This summer, charter schools came under a barrage of criticism from organizations like the NAACP, and even HBO comedian, John Oliver.
This is despite the fact that charter schools are highly popular and praised by both parties in the United States —and for good reasons. They help low-income and minority students by offering an alternative in failing school districts. As a result, there is ample evidence that charter schools provide significantly better education than their public counterparts.
So where do the critics go wrong? From the outset, many of the criticisms misrepresent the importance of choice and the right of parents to make decisions.
Take just one example from John Oliver’s segment on charter schools on his show, Last Week Tonight With John Oliver. Oliver criticizes the fact that charter schools close down more often than public schools. He argues this is very disruptive to children’s education, especially if the school closes in the middle of the year.
His point seems compelling. But, in reality, Oliver is actually pointing to one of the best arguments in favor of charter schools: accountability.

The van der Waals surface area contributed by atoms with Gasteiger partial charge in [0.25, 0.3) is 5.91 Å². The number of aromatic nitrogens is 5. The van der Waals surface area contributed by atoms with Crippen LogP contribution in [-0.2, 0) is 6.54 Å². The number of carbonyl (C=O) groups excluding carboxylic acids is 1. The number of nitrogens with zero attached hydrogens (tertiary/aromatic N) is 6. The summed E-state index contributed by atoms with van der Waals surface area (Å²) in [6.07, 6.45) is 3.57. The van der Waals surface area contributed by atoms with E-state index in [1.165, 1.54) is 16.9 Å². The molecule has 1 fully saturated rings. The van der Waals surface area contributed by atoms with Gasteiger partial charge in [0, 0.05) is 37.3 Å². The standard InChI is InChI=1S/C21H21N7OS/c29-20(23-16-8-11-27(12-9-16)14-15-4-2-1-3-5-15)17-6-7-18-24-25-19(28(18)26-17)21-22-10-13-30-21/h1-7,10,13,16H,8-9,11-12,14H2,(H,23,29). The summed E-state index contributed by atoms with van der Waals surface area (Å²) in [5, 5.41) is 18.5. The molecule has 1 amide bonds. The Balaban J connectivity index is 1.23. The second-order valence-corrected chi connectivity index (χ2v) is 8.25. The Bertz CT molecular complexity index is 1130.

Failing schools, whether public or charter, should be shut down.Elsewhere, critics have demanded such accountability to occur. The mere fact that the charter schools in Oliver’s segment were held accountable is a point in favor of school choice.
I would love to hear Oliver’s answer to the following question: how many students are trapped in failing public schools that can’t be shut down due to lack of an alternative? Not surprisingly, he doesn’t seem to make a comparison to public schools —specifically failing ones— in any of his criticisms about fraud and abuse. This is something a discerning viewer should take into account.
Ultimately, John Oliver and other critics promulgate a false understanding of choice. Most of their well-intentioned concerns hinge on the belief that parents should abdicate their decision rights over to them.
Yet for many parents living in failing school districts who can’t afford other options, the issue of school choice isn’t hard. And at the end of the day, they are the only interest group that matters because their chief interest is their children. The more options they have, the better.